Can Naya Pakistan have a happy ending?

Published: May 19, 2019
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Prime Minister Imran Khan. PHOTO: FILE

Prime Minister Imran Khan. PHOTO: FILE

Prime Minister Imran Khan. PHOTO: FILE The writer is recipient of the James A Wechsler Award for International Reporting and a graduate of Columbia University’s Graduate School of Journalism. He tweets @Mbilallakhani

The PTI’s honeymoon is over but can this marriage last, for at least five years? If you believe the panicky media narrative, the ‘saas’ who selected the bride for an arranged marriage is not happy with the way the kitchen is being run today.

The media often talks about the PTI’s U-turns but conveniently forgets about its own historical U-turn in the rise and fall of PTI’s political fortunes. For the last 10 years, the PTI’s biggest cheerleader has been a boisterous (and relatively free) press, which has constantly attacked both the Zardari and Nawaz governments, while raising the political consciousness of the Pakistani youth.

The PTI could not have swept into power without the support of the press, which gave round-the-clock coverage to the dharnas and Panama leaks and fuelled the fire of anti-status quo politics, sparked by Imran Khan. Now that the PTI is in power though, the media has U-turned its guns on their own darling from yesteryear. A picture of doom and gloom is being painted around Naya Pakistan today — like things are getting out of control; the economy is crashing; the government won’t last another six months; and everything is a disaster.

A narrative forces all facts to tell a singular story. But facts around Naya Pakistan are messier than the narrative being projected. It’s simply too early to come to a conclusion on whether the Naya Pakistan project has failed or will fail. Imagine, trying to judge the outcome of a five-day Test match from the score on day one, even before the tea break. The only reason you would make ridiculous predictions so early is because you need to the fill the air as a commentator. Thankfully, cricket players can’t hear commentators as they play. Unfortunately, that’s not the case for the players in this government.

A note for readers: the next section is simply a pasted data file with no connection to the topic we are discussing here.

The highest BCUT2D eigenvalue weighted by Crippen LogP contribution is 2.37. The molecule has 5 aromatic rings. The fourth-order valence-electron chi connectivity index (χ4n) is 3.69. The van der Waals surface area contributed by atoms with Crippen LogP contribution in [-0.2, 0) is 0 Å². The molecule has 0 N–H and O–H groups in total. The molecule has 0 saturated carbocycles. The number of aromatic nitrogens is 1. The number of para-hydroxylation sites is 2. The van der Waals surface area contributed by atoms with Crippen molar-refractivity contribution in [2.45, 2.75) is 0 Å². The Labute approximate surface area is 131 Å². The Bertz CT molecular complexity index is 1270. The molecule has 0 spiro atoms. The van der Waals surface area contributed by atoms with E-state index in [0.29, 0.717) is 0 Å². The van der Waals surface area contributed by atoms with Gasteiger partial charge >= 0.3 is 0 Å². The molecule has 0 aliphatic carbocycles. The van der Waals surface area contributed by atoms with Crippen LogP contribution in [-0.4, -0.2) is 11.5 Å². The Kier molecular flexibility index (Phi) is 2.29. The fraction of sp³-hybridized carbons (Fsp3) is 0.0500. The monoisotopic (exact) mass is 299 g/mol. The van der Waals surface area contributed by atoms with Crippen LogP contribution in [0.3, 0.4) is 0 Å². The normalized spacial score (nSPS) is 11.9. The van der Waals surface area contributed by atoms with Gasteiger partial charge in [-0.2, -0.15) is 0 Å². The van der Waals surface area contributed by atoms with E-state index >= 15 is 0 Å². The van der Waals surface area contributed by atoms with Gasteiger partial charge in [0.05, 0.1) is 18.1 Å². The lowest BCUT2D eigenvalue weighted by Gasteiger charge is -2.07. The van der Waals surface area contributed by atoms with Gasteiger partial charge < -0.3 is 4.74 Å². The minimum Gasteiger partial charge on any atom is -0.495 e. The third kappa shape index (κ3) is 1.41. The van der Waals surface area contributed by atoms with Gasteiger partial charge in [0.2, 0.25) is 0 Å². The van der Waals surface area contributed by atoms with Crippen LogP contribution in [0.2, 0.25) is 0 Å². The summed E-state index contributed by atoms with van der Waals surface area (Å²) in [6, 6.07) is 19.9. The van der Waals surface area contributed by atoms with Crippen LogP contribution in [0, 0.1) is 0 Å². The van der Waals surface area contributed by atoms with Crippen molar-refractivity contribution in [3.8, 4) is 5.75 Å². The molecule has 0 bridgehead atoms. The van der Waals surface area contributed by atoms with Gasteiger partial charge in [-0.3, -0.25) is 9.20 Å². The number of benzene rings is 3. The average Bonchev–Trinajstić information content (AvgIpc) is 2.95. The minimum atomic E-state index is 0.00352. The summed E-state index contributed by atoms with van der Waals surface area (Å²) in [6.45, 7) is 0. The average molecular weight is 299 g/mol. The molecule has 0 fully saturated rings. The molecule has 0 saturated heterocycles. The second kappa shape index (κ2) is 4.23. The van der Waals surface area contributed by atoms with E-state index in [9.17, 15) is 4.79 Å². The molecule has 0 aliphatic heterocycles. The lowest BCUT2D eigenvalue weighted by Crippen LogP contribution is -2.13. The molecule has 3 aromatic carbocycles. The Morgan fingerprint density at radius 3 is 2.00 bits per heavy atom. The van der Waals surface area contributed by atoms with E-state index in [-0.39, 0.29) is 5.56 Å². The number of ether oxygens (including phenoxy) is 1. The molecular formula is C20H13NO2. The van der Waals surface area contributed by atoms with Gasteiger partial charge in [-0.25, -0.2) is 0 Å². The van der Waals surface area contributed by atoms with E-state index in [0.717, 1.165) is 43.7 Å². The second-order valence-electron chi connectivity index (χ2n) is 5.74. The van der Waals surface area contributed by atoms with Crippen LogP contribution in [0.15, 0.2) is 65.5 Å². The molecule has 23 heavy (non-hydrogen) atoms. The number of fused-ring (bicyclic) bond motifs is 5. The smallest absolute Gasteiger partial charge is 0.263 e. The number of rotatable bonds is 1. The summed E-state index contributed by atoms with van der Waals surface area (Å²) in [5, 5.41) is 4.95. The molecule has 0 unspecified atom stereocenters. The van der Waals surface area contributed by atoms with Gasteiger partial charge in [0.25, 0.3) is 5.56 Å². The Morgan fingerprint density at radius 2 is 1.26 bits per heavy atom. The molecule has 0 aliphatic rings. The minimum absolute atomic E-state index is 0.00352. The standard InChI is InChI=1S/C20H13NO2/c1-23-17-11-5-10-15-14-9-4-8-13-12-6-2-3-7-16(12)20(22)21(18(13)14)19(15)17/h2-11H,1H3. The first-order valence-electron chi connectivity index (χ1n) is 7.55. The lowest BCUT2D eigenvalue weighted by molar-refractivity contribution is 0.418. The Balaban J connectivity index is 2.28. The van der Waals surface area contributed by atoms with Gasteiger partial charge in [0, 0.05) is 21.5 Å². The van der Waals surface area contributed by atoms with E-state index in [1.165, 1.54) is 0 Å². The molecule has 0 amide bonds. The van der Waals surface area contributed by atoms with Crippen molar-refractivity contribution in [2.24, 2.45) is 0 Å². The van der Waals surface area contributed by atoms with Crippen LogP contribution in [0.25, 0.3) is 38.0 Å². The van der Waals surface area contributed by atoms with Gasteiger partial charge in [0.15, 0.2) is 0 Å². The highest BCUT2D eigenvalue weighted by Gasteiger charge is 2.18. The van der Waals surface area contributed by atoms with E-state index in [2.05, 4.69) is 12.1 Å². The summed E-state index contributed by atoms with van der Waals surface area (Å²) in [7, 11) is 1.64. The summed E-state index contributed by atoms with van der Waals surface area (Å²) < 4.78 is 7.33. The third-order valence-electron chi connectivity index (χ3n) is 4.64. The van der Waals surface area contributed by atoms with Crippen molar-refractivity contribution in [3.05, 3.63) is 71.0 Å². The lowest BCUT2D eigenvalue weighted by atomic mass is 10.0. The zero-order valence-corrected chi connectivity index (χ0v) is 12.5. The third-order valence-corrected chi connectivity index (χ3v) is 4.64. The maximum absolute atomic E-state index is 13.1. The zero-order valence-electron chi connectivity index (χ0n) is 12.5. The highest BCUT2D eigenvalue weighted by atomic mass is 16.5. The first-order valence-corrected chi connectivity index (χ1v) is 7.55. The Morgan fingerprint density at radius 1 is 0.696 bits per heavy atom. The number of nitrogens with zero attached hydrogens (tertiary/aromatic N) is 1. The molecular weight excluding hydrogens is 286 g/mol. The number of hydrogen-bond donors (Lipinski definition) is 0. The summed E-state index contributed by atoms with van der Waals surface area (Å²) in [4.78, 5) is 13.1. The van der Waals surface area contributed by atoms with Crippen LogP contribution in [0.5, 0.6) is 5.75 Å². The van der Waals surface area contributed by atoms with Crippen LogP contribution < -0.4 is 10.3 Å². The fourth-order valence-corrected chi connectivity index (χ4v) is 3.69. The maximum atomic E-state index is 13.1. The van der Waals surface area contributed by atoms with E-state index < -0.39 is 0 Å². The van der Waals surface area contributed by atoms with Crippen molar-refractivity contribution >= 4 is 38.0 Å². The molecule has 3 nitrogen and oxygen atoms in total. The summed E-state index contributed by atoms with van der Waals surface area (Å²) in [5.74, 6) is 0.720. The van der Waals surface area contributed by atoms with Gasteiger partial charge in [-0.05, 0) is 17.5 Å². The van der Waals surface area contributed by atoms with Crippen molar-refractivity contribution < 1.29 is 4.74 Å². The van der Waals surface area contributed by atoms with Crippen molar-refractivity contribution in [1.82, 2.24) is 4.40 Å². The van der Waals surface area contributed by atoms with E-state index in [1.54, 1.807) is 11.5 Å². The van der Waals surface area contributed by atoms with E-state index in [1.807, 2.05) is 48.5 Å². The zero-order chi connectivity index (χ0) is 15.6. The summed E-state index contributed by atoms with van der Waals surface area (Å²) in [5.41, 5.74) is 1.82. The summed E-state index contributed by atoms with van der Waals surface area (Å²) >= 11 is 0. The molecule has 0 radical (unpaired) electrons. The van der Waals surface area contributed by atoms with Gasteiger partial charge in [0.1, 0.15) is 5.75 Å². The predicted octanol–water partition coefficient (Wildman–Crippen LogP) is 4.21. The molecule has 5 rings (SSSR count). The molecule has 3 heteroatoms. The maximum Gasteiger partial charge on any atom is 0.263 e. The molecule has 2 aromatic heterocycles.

Yes, there are dark and ominous clouds hovering over Naya Pakistan. The darkest cloud of them all is the economy. However, there are bright spots too, which are getting lost in this singular media narrative. Pakistan’s foreign policy game is on fire. Whether it’s securing billions of dollars in aid from friendly countries or smashing India’s national security calculus in a limited conventional battle with the Abhinandan coup or peacefully defusing a war-like situation, the PTI has done well.

Similarly, the historical nature of the Fata bill, passed earlier this week, is quite unbelievable. The fact that the bill was tabled by Mohsin Dawar, championed by Imran Khan and passed unanimously across political lines is a strong endorsement of our parliamentary democracy in action. This comes on the heels of passing the bill to end childhood marriage, despite spirited opposition from all the usual and unusual quarters.

Even within the darkest cloud, the economy, light is beginning to seep in, with imports down sharply, an IMF deal in the bag and an inspired choice for chairman FBR. Perhaps the biggest contribution the PTI has made to date in developing Naya Pakistan is keeping the populace politicised even after elections and having them engaged in the reform process.

Typically, politicians engage people every five years when it’s time to ask for votes but PTI voters aren’t giving their government this space or patience. While this results in blistering attacks on the PTI in the short term, this is great for our polity in the long term.

All that said, can Naya Pakistan still have a happy ending in 2023 and make up for its tentative start? The simple answer is yes, anything is possible at this stage. If we undertake painful economic reforms over the next two years, the economy will rebound in the second half of the PTI’s term.

Personal politics aside, it’s in all our interests to see this government succeed. And if the PTI doesn’t succeed, they should be booted out in 2023. Meanwhile, we should invest at least half the energy we spend on predicting the PTI’s downfall, more productively, into finding ways we can personally contribute to help this government succeed. At the end of the day, we are all playing for the same team.

Published in The Express Tribune, May 19th, 2019.

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